Thursday 24th October

Someone called Karim, with whom I have been having an e-mail correspondence, has added me to half-a-dozen Islamic mailing lists without asking me. I am getting bombarded with weird religious stuff. I ask him to remove me from these lists at once and he complies.

Friday 25th October

I complete my letter to the Jewish Chronicle, send it by Recorded Delivery and put a copy up on the web page.

The Guardian Education, to whom I gave an interview, have run an article on me in their online edition - can't see anything in the printed version of the Guardian.

Meanwhile, the Birmingham Post respond to my press release: can they send a photographer to my office? Like, now? Well, why not. An hour later a woman called Anna arrives, asks me to draw the blinds and lies on the floor of my office to capture me at the angle she wants. Whatever would my colleagues think if they walked in right now?

Saturday 26th October

The Birmingham Post article appears in print: they have devoted quite a lot of space to it, and it's reasonably balanced and accurate. Even the photo is reasonably flattering. It's a pity they chose to put "anti-semitism" in the headline as opposed to "Palestine" or "anti-racist" as in my Press Release. Still, you can't have everything.

Sunday 27th October

Next week is Half Term and I am taking my daughter and her friend to Holland. I want to get my e-mail and website into some kind of order before I leave, so I find myself working in the office at 9 pm. It occurs to me that this may not be a wise thing to do under the circumstances; still, no-one has threatened my physical safety to date. The worst I have to put up with is half-a-dozen long messages on my voicemail quoting the Quran at me, all from the same bloke.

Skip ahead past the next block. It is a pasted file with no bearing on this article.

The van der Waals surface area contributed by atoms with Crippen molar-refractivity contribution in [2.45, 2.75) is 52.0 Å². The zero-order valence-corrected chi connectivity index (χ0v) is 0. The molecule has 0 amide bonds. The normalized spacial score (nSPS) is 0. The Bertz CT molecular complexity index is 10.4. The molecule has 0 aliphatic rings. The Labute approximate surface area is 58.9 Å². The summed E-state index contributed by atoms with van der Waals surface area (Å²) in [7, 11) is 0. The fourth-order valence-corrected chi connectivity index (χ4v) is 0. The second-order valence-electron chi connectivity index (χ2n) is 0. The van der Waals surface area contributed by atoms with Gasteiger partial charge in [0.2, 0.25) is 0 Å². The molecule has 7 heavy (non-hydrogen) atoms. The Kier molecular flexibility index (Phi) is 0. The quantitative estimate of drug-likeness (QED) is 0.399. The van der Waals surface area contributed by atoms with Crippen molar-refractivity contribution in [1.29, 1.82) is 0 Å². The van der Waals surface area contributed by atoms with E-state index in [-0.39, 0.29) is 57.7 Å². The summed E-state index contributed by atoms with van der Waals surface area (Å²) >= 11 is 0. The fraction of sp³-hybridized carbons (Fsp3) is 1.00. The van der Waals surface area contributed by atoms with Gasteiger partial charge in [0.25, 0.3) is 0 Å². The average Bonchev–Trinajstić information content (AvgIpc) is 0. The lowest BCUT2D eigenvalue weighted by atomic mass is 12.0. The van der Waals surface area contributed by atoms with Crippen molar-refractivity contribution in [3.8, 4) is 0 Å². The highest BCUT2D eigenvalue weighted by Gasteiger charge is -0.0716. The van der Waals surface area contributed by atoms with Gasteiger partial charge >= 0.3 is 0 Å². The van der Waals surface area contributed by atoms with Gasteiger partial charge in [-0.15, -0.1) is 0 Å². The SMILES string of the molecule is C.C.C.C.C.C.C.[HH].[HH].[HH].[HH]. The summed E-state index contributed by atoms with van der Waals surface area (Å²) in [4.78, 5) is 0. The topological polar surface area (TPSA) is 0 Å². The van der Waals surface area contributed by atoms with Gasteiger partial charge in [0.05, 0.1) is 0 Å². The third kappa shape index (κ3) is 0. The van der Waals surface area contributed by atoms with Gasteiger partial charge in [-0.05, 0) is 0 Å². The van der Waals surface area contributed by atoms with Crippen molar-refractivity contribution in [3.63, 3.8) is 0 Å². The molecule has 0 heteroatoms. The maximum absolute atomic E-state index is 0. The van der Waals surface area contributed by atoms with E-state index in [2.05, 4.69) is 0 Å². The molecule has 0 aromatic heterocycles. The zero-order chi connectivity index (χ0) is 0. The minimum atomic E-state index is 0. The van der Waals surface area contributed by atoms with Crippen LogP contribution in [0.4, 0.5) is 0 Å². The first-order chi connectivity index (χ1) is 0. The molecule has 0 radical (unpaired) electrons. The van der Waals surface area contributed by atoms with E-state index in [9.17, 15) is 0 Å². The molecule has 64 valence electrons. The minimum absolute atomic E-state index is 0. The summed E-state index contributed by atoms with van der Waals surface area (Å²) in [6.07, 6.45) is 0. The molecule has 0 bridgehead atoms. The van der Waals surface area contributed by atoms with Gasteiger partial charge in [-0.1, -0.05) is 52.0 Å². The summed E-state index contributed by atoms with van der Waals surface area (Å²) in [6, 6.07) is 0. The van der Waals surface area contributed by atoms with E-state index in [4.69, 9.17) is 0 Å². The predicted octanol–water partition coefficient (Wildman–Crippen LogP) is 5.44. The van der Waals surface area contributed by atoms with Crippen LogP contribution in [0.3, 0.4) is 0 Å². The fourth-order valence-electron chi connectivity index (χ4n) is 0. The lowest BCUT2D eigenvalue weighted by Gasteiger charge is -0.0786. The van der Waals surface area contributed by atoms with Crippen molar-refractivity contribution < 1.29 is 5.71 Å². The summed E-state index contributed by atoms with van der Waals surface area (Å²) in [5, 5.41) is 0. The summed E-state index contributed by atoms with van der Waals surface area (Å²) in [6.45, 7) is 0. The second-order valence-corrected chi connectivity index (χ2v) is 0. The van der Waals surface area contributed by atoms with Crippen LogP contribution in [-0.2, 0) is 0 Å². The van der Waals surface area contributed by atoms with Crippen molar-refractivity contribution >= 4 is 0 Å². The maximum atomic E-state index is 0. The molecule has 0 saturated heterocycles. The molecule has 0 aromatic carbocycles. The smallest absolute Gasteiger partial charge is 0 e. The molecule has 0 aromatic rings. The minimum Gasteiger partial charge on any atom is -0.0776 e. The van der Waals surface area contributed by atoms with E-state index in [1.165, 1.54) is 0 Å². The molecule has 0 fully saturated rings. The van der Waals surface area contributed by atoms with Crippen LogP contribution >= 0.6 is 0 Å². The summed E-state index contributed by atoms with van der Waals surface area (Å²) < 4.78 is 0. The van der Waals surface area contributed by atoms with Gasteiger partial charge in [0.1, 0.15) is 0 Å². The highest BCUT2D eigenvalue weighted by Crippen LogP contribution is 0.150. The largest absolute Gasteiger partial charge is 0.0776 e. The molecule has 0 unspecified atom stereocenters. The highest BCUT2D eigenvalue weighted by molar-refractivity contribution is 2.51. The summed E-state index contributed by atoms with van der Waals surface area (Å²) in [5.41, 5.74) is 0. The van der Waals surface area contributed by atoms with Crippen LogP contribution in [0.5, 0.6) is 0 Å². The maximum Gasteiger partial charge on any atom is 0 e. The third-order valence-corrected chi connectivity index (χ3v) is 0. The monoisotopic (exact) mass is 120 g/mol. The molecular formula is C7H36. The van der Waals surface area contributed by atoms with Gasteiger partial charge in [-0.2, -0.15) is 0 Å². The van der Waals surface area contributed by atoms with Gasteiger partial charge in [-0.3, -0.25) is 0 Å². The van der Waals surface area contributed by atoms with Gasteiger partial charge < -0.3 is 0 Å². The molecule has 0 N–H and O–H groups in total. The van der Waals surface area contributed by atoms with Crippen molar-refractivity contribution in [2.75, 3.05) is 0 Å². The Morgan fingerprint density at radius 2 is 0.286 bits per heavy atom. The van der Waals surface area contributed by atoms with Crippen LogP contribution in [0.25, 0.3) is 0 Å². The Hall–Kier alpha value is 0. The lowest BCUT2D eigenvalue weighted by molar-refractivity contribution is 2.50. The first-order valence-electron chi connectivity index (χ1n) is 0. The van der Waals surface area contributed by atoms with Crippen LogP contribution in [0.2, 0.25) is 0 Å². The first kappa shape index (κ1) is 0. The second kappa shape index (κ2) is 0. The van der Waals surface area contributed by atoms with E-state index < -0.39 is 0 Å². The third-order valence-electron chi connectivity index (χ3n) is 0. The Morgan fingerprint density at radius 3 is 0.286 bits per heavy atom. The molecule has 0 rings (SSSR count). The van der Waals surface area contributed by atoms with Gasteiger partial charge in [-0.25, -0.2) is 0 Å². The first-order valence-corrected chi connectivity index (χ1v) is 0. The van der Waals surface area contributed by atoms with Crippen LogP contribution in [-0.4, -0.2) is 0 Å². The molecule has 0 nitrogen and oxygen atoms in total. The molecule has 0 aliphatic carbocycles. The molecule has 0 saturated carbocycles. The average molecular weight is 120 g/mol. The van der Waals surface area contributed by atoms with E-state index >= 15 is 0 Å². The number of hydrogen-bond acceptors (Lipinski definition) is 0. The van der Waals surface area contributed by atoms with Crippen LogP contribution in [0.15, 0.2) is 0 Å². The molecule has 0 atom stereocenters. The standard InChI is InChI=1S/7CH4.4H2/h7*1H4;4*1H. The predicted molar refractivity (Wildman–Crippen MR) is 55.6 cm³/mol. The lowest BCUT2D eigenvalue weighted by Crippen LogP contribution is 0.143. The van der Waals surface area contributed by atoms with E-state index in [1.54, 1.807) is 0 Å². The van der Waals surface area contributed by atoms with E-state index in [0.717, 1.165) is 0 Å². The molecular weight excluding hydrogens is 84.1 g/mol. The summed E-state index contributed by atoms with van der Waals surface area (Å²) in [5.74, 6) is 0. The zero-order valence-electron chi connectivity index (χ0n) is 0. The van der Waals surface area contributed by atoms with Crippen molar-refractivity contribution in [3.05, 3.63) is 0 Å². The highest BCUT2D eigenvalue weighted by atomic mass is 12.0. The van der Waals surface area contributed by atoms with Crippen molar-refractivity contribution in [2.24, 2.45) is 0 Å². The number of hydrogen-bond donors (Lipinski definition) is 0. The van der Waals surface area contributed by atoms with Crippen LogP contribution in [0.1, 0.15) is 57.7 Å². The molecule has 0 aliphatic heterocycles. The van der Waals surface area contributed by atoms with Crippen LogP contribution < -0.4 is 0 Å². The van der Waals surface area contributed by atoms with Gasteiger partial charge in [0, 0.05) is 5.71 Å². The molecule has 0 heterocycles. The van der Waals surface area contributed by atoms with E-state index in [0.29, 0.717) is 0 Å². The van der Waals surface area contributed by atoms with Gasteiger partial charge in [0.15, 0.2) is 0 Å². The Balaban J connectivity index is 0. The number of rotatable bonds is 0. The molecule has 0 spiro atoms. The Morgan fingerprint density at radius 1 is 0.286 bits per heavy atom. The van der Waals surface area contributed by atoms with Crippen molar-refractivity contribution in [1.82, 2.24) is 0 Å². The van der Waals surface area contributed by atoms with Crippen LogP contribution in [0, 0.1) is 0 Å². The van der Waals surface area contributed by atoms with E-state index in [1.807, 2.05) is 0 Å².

Latest score:

Total hostile messages: 13
Total supportive messages: 114

They're not winning, are they?

A comrade in the local Stop the War movement, Mukhtar Dar, has put out a press release on behalf of Birmingham South Asian Alliance, expressing the organisation's support for me. The wording is very moving. It's at times like this that you know who your friends are.

I leave a message on the webpage saying that I don't really need any more messages of support. I also send off a letter to the Vice-Chancellor expressing my concerns about the way the University has handled the matter: to date, incredibly, not a single person has contacted me on behalf of the University to ask me for my version of events. Nonetheless the University has not bowed to the pressure, the website is still up and running, and I give them full credit for that.

Tuesday 29th October